Last Updated on March 28, 2023
The past few years have witnessed an explosion in the popularity of the seafoam green color.
From glamorous fashion runway shows to enchanting artworks and breathtaking interior décors, this hue has found its way into virtually every sector. But if you’re planning to incorporate this pigment into your artworks, it’s only fair that you start by familiarizing yourself with what the color is all about.
So, what color is seafoam green and what magic can it possibly add to your projects?
What Color Is Seafoam Green?
Seafoam green is a soft greenish-blue color or a soft cyan color. The color has a hex code of #93E9BE.
Like most colors, the definition of seafoam green can differ slightly depending on who’s defining it. For instance, the ISCC–NBS System of Color Designation defines seafoam green simply as a very light green color. That’s despite the pigment containing tints of blue in it.
Some outlets also define the color as an unequal mix of light green and light blue, with a slight tint of gray.
How Did Seafoam Green Get Its Name?
Many colors derive their names from specific natural phenomena. Seafoam green is no exception. As its name rightly implies, seafoam green was named after seafoam.
Seafoam is a type of foam or froth found in ocean water. It goes by numerous other names, including ocean foam, beach foam, or spume. The phenomenon is usually due to the agitation of seawater, which often results from a higher concentration of dissolved organic matter, such as proteins, lipids, and lignins. These organic matter come from a variety of sources near the water body, such as the breakdown of algal blooms.
Interestingly, seafoam green doesn’t quite resemble the phenomenon that inspired its name, which makes it a misnomer. The real seafoam is naturally white. The color can also get a bit dingy depending on the intensity of the ocean’s agitation. Seafoam green, on the other hand, is a greenish-blue color.
That said, it’s important to note that namers of the seafoam green color didn’t quite miss the mark. While the real seafoam tends to be whitish or discolored, the seafoam green color might have gotten its name from the color of algae – green.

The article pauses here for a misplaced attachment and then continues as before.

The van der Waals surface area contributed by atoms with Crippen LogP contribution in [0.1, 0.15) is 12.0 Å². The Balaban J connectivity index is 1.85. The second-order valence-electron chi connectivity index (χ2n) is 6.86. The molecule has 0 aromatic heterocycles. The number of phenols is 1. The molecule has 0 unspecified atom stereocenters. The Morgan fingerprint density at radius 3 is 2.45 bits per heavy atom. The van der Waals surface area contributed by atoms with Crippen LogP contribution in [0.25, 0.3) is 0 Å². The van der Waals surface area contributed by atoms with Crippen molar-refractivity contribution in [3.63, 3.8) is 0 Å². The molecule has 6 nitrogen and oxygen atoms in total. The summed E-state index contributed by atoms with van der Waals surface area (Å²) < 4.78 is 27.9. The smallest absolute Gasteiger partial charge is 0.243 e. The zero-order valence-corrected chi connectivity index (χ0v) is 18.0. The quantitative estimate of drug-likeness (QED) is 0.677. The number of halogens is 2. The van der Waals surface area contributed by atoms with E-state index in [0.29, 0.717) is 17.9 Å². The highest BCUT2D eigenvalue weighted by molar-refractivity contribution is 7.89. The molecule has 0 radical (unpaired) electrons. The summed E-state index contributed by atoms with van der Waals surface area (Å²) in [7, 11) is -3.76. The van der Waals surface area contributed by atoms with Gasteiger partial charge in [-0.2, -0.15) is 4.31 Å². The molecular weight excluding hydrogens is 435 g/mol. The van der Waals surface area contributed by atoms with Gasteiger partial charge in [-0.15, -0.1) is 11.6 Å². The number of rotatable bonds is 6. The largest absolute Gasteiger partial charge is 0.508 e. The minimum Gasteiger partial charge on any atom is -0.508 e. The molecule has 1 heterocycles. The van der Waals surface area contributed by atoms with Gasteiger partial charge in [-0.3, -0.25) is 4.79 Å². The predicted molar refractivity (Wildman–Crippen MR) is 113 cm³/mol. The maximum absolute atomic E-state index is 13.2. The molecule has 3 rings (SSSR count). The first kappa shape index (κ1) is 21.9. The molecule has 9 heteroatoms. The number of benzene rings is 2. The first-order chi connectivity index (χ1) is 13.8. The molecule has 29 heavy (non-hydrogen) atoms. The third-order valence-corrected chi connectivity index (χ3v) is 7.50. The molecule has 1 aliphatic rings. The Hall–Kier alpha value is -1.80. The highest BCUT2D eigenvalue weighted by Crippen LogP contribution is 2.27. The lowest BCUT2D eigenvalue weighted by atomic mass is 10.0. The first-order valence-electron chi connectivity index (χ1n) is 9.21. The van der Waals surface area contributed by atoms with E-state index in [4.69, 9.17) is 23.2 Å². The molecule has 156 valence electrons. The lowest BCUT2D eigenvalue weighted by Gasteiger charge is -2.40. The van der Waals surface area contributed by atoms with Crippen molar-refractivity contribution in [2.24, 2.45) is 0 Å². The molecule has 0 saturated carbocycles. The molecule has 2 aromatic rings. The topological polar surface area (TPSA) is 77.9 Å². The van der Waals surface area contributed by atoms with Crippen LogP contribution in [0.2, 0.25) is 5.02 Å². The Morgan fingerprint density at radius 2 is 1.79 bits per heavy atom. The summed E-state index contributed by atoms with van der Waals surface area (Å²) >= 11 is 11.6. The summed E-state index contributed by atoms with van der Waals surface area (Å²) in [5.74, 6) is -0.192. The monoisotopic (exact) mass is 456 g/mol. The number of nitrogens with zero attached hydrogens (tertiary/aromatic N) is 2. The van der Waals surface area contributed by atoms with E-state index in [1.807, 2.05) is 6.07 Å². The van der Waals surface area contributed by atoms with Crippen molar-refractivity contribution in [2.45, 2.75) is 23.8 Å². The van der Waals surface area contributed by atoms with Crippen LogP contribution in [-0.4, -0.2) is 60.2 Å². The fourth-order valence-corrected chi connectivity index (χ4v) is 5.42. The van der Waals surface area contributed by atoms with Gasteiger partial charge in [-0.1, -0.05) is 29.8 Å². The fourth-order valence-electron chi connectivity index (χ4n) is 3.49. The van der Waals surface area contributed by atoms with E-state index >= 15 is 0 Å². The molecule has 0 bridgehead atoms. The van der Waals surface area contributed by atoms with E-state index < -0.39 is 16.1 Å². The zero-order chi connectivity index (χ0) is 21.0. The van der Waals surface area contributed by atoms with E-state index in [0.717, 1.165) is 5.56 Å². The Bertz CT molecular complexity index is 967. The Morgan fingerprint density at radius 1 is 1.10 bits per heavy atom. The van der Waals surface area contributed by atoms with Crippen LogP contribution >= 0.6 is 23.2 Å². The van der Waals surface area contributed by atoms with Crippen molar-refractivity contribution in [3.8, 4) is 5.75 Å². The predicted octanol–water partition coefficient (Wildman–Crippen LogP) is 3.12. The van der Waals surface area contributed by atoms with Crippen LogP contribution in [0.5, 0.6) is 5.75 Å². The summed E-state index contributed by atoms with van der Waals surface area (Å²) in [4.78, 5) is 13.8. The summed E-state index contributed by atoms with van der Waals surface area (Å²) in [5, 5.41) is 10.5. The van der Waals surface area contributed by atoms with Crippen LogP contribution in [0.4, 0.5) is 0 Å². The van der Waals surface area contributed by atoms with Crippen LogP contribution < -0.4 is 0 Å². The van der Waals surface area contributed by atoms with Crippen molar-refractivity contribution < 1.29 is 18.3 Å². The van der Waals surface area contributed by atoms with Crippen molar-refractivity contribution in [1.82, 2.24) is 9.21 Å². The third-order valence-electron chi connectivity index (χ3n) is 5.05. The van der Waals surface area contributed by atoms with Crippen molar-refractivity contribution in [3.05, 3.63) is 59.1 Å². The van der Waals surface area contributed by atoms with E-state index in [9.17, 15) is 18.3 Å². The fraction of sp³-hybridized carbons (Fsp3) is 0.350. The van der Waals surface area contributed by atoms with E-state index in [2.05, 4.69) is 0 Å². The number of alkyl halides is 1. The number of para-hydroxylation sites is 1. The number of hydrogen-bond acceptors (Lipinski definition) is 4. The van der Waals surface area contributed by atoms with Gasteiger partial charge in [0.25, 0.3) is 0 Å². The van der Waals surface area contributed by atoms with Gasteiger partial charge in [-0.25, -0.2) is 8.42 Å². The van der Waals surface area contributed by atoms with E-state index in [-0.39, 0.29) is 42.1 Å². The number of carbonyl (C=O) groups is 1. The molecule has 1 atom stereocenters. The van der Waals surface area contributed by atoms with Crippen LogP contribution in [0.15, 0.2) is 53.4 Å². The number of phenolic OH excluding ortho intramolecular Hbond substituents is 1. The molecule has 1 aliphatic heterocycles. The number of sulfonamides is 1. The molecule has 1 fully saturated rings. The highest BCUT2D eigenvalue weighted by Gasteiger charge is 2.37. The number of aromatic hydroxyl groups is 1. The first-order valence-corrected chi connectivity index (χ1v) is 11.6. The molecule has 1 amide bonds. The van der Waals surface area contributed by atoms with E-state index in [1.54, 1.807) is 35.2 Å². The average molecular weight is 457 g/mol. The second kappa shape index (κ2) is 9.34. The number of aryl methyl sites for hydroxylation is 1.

Remember that algae are the primary original source of the organic matter which dissolves into the ocean or sea to create seafoam.
What Colors Make Up Seafoam Green?
Seafoam green is predominantly green. That’s for the simple reason that this pigment is essentially a shade of green. However, the color also contains a decent amount of blue. No wonder it’s widely associated with ocean water.
Seafoam green also contains tints of gray. However, the gray hues are often difficult to make out since they’re easily overshadowed by green.
What Colors Are Seafoam Green Similar To?
Seafoam green shares a striking similarity with mint green. The two pigments are so similar that they’re often used interchangeably.
However, there are subtle differences between seafoam green and mint green. The primary differentiator between the two colors is the saturation of blue in them. Seafoam green contains a significant amount of blue tints compared to mint green.
Obviously, seafoam green and mint green are also assigned different hex codes. The former has a hex code of #93E9BE while the latter has a hex code of #3EB489.
The following are other colors that are notably similar to seafoam green: Aqua, Aquamarine, Cyan, Light Green, Spring Green, and Teal.
Is Seafoam Green Truly Green or Somewhat Bluish?
Another common confusion regarding seafoam green is whether the color is a true green or more bluish. As already indicated, seafoam green is a shade of green. That means it contains more saturation of green than blue.
Seafoam green, like its closer cousins such as aqua and teal, is among the several shades of green that are nestled between green and blue on the color wheel. But while this pigment is theoretically thought to be halfway between green and blue, the amount of green in it far exceeds the concentration of blue.
What Colors Can You Pair With Seafoam Green?
As one of the most versatile shades of green, seafoam blends well with numerous pigments. Notable ones include: Coral, Dusty Rose, Lilac, Salmon, Tangerine, Taupe, and White.
Where Did Seafoam Green Originate?
Pale green pigments like seafoam green have been around since at least the 1700s. These subtle hues of green were widely used by artists. However, the colors didn’t initially receive widespread attention. At least not beyond the art industry.
Seafoam green, in particular, achieved global recognition a bit more recently – in the 1950s. The color began appearing in fashion runways, interior designs, and even in cars.
But it was not until 2001 that Crayola LLC introduced a crayon called seafoam green. The color’s popularity literally exploded thereafter.
What Is The Meaning and Symbolism Of Seafoam Green?
Seafoam green is one of the many shades of green associated with nature. That’s due to its wide abundance in oceans and forests worldwide. The color can serve as a more elegant substitute for common nature-themed tints of green, such as jungle green.